Operation Sinai 2018 has destroyed the extremists' infrastructure and achieved major success, including eliminating a number of top terror leaders, Egypt's armed forces spokesman said last week.
In his first-ever lengthy interview about the military operation in Sinai published in Al-Ahram al-Araby Weekly Saturday (July 28th), Brig. Gen. Tamer al-Refaie said the operation has destroyed terrorists’ hideouts, trenches, tunnels, weapons, ammunition and improvised explosive device (IED) caches.
It also has destroyed their administrative supplies, media and communications centres, and has netted a large number of vehicles and motorcycles, and massive quantities of explosives, weapons, ammunition, landmines and rockets.
Since the launch of the operation in February, army forces have killed more than 321 terrorists and confiscated more than 1,000 IEDs, according to al-Refaie.
The operation was launched almost three months after more than 300 people died in a devastating attack on a Sinai mosque some 40 kilometres from al-Arish.
The carnage, the deadliest in Egypt's history, has gone unclaimed but authorities point to the "Islamic State of Iraq and Syria" (ISIS) as the main suspect.
The operation aims to put an end to terrorist groups in North and Central Sinai, and other areas in the Delta and desert, west of the Nile.
It also features training and operational missions and manoeuvres on all fronts to tighten control over Egypt's crossings.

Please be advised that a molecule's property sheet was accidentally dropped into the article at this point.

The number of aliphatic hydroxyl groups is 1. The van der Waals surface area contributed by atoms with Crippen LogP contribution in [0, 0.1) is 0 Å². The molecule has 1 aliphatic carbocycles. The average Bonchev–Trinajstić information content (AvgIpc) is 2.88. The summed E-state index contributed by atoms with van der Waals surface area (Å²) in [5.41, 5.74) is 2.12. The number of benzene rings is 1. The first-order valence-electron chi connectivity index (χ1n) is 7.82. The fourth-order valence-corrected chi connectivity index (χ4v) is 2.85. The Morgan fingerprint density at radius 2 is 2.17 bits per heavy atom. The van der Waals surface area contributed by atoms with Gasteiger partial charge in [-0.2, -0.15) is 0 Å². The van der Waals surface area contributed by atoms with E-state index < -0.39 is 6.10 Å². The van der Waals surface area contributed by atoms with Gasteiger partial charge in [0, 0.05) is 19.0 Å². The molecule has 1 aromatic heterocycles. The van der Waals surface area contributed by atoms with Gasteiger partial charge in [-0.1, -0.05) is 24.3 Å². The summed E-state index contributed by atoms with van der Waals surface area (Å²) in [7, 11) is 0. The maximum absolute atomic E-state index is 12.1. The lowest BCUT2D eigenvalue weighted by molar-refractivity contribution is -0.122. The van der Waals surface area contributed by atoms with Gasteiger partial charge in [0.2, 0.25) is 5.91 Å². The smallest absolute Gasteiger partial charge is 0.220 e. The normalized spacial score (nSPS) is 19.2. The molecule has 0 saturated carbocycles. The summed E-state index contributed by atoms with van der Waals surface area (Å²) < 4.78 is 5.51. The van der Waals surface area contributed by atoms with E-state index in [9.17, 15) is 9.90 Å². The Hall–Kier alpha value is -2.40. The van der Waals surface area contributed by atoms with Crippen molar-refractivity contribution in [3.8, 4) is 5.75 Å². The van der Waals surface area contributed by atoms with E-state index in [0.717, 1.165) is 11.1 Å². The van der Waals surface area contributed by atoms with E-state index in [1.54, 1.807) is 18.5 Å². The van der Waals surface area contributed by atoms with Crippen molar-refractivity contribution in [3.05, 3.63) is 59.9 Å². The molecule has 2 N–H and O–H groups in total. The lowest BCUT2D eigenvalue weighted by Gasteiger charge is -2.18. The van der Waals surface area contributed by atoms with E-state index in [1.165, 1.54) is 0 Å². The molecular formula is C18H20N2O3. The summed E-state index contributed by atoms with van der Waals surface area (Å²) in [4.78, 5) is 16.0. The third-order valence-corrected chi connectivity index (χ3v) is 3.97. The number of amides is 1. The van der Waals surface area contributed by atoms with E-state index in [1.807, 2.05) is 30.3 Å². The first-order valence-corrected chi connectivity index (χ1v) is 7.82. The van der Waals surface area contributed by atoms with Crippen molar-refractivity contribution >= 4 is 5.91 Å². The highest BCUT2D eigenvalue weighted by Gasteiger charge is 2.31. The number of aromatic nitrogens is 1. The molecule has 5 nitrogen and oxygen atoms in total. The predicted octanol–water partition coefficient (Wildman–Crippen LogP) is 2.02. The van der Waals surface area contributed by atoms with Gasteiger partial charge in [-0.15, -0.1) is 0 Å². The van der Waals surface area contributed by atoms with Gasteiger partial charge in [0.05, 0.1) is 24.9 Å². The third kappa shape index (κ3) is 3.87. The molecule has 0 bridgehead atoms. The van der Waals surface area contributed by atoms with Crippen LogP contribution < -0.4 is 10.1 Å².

"It has now become difficult for those elements to carry out operations whether inside or outside Sinai, as their supply routes were cut off and their attempts to smuggle weapons and ammunition, and to move terrorists between Egypt’s provinces, were foiled," al-Refaie said.
"The terrorist groups’ ability to carry out operations has been significantly undermined, and it is now difficult for them to recruit new elements or communicate with elements outside Sinai," he added.
The armed forces are currently targeting sleeper cells and foiling their attempts to resume activities or carry out terrorist operations against Egyptian forces or civilians, he said.
"As this major progress is being made and stability is being established on the ground, the civilian police has taken over security from the armed forces so life can return to normal in areas of operations,"al-Refaie said.
Life returns to normal
The wheels of life are turning again in Sinai, with students resuming classes at al-Arish University in North Sinai and secondary school students sitting for their final exams, al-Refaie said.
"Other manifestations [of the return of security] include securing trucks en route to Sinai loaded with fresh foods and dairy products on a daily basis," he said.
"We also secure people as they move to and from Sinai," he noted.
Prime Minister Mustafa Madbuli's government has vowed it would focus on development and infrastructure projects in Sinai to reconstruct the peninsula and boost investments there.
The Armed Forces Engineering Authority has completed 134 projects worth 175 billion Egyptian pounds ($9.8 billion), out of the 290 included in the development plan for Sinai.
The Egyptian government has considerably developed its counter-terrorism strategy, which now includes security, cultural, developmental and economic aspects, said Maj. Gen. Adel al-Omda, a military expert and advisor at Nasser Military Academy.
"At the end of 2017, President Abdel Fattah al-Sisi said 100 billion Egyptian pounds would be allocated for Sinai's reconstruction and development projects," he told Al-Mashareq.
"Developing Sinai will be the real bulwark against the return of terrorism," he said. "Development will help provide job opportunities for the youth and keep them safe from being recruited by terrorist groups."